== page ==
One of Melbourne’s most famous businessmen and philanthropists, Pasquale ‘Pat’ LaManna OAM, died peacefully on 10 February 2023, aged 90, surrounded by his loving family. A devoted husband to his wife of more than 60 years, Helen, he was also a loving father to Vince, Lisa, Angela and Greg, grandfather of 10 and great grandfather (‘Big Nonno’) of nine. His requiem Mass was held at St Peter’s Catholic Church, Toorak, on 16 February 2023.

Born on 10 June 1932, Pat immigrated to Australia aged 16 from a small Italian town just outside of Reggio, Calabria, landing at Essendon Airport in 1948. At the time, he spoke no English. His first job in Australia was working on a potato farm in Colac, and he opened his first fruit shop in 1952, in Preston. He spent many years as a retailer in the Queen Victoria Market, later establishing a banana wholesale business with his sons in Footscray in the 1970s. The family business went on to become the famous LaManna Bananas and grew further with the launch of LaManna Direct, now LaManna Melbourne, which is located at Essendon Fields in Melbourne’s north-west, not far from where Pat first landed more than 60 years earlier.

In his early years in Melbourne, he met the love of his life, Helen. During the Words of Remembrance at the requiem Mass, Pat’s son Greg shared that ‘at 15 years old, our mum, Helen, upon her first day in her job, could not have known that the man, her boss, was going to be her life partner and they would create a legacy over the 65 years they shared together.’

Greg went on to describe his father as a ‘pioneer’, and though he was only 5 foot 4—he would stand on a banana box at the footy—he had ‘the personality of a giant’.

In front of hundreds, he was in his element; the bigger the crowd, the more his mind and voice were driven. Dad took what many of us think as generosity or giving to a whole new dimension, not only by financial help, but [by] working with people towards their better future. Even us, his family could not count the tireless decades of his work and the help he gave to others. Dad would not stop.

Pat was widely known for his deep faith and years of active community service. Together with Helen, he supported many initiatives within the Catholic Archdiocese of Melbourne and as a member of the Knights of the Southern Cross, who sponsor a priests support and education fund in Victoria though initiatives such the annual Archbishop’s Dinner, which raises money annually to help educate seminarians and priests.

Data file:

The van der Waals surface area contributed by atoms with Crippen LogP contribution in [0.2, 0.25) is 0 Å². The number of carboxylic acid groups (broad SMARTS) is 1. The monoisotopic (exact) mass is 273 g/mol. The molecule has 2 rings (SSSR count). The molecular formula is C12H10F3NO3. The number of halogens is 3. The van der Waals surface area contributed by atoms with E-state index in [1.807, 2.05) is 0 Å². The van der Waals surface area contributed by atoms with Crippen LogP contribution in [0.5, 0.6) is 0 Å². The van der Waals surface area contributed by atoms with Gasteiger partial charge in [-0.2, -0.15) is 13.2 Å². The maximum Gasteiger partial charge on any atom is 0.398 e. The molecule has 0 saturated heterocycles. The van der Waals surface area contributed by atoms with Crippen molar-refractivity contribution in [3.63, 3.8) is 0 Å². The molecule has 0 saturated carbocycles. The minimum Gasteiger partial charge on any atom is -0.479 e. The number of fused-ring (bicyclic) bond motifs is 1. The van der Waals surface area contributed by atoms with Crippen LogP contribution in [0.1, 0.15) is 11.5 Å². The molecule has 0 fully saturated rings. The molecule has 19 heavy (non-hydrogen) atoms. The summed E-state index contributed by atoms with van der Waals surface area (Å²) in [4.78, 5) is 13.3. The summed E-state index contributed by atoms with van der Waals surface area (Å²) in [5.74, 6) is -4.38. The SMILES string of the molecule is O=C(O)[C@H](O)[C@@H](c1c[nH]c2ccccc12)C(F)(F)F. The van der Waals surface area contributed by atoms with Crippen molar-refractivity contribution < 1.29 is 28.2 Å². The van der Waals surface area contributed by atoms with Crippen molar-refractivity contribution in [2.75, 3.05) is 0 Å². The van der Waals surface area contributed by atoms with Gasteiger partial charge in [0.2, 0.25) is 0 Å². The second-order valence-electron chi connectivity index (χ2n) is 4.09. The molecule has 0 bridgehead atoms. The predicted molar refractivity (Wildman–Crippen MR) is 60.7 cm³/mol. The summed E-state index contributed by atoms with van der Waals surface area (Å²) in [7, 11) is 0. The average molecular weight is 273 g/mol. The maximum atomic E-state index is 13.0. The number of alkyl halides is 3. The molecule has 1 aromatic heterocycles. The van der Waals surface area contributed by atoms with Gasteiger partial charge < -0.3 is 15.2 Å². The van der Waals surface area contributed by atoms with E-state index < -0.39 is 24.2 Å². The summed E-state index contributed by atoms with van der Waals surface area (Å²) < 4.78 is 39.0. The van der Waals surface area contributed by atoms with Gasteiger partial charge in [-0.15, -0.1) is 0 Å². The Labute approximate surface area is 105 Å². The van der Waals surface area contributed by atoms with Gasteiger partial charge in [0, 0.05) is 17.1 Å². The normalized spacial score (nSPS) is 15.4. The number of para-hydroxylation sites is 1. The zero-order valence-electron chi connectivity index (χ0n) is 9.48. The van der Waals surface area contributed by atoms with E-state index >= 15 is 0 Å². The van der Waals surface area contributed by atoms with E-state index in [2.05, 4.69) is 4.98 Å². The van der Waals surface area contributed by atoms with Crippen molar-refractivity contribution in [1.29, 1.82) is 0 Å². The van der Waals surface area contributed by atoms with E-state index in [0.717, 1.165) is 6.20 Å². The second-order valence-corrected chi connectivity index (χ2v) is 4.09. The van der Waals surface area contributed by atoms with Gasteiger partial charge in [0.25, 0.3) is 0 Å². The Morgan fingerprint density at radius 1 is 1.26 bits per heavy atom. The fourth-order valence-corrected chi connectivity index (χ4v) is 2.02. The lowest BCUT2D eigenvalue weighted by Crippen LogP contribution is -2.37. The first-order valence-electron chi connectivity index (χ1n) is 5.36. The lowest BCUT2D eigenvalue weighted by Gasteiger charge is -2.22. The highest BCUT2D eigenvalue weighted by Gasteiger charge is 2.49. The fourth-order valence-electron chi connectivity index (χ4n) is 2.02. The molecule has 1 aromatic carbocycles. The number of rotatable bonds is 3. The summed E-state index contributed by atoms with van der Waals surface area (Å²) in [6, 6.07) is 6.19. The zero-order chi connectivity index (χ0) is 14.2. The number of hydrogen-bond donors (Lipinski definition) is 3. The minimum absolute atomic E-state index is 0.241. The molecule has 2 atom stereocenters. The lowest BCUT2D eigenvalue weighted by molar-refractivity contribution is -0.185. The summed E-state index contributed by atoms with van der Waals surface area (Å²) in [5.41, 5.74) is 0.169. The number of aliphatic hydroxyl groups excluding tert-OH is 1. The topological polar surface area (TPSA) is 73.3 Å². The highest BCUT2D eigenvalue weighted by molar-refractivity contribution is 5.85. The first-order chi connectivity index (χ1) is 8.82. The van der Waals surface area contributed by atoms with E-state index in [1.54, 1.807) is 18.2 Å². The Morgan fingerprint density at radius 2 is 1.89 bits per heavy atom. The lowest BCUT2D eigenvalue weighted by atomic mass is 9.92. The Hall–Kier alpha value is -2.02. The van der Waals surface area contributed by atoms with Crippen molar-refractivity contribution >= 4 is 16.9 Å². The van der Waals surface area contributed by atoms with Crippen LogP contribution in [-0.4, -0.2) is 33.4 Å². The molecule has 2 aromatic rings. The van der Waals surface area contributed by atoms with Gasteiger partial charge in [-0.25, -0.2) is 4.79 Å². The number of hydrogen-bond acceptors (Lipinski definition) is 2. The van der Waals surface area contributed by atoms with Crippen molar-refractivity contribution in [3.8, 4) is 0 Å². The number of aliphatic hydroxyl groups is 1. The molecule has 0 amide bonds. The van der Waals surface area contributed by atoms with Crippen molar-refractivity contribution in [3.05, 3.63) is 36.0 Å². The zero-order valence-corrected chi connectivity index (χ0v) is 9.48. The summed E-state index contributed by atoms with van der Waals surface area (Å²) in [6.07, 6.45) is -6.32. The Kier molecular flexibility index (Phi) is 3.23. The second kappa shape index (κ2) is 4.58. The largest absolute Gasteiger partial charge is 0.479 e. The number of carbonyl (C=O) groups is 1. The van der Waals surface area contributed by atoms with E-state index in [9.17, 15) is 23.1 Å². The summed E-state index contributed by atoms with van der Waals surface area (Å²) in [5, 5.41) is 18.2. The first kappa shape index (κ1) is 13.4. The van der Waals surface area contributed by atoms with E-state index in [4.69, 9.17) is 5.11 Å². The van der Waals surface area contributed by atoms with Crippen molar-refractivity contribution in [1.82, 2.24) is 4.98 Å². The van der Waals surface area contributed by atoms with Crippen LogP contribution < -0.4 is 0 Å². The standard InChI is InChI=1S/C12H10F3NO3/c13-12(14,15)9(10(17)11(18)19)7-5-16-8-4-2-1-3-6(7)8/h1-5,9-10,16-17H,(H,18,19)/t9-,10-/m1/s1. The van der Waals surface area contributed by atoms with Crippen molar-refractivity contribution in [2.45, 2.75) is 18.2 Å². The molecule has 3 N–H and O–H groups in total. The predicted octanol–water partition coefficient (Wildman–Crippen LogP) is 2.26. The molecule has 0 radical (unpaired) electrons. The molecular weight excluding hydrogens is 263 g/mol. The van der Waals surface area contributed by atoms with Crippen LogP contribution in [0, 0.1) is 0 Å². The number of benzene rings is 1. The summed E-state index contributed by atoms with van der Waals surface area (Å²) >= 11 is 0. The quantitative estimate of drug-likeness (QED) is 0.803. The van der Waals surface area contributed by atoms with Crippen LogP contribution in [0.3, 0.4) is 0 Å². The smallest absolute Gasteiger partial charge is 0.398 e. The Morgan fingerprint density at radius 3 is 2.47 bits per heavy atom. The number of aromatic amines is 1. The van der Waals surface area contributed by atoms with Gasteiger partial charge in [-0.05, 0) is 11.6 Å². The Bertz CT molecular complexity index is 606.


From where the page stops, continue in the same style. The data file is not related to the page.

The Knights of the Southern Cross also sponsor the annual Passion Play on Palm Sunday and Good Friday, an event established more than 25 years ago when Pat experienced an overwhelming desire to create an outdoor re-enactment of the story of Christ for the people of Melbourne. Motivated by his deep and sincere faith in Christ, he remained a driving force behind the event.

As well as his larger contributions, Pat was known for helping many individuals in need. At the requiem Mass, son Vince shared a text sent to him in recent days: ‘Vince, your dad changed my life forever when he organised a fundraiser to buy the machine for my treatment. My life would’ve been so different if it wasn’t for Pat. He was always thinking of others before himself.’

‘That was our dad,’ said Vince.

Pat recognised for his years of service

In 2009, Pat was awarded the Australia Day honour of ‘Senior Australian of the Year’. During his speech, he spoke of the ‘privilege to be Australian and the opportunity to serve’.

‘To be faithful and do community service is the greatest pleasure in life,’ he said.

‘I hope and pray I can encourage others to be generous and give to people who need help—it can be money, time, or talent. We are lucky to be Australian. We must be responsible and loyal to our lovely country and respect and support our government. Together we must build a better Australia for our future generations and continue to be the greatest country in the world, and role model to all nations. God bless you, God bless the world, and Happy Australia Day.’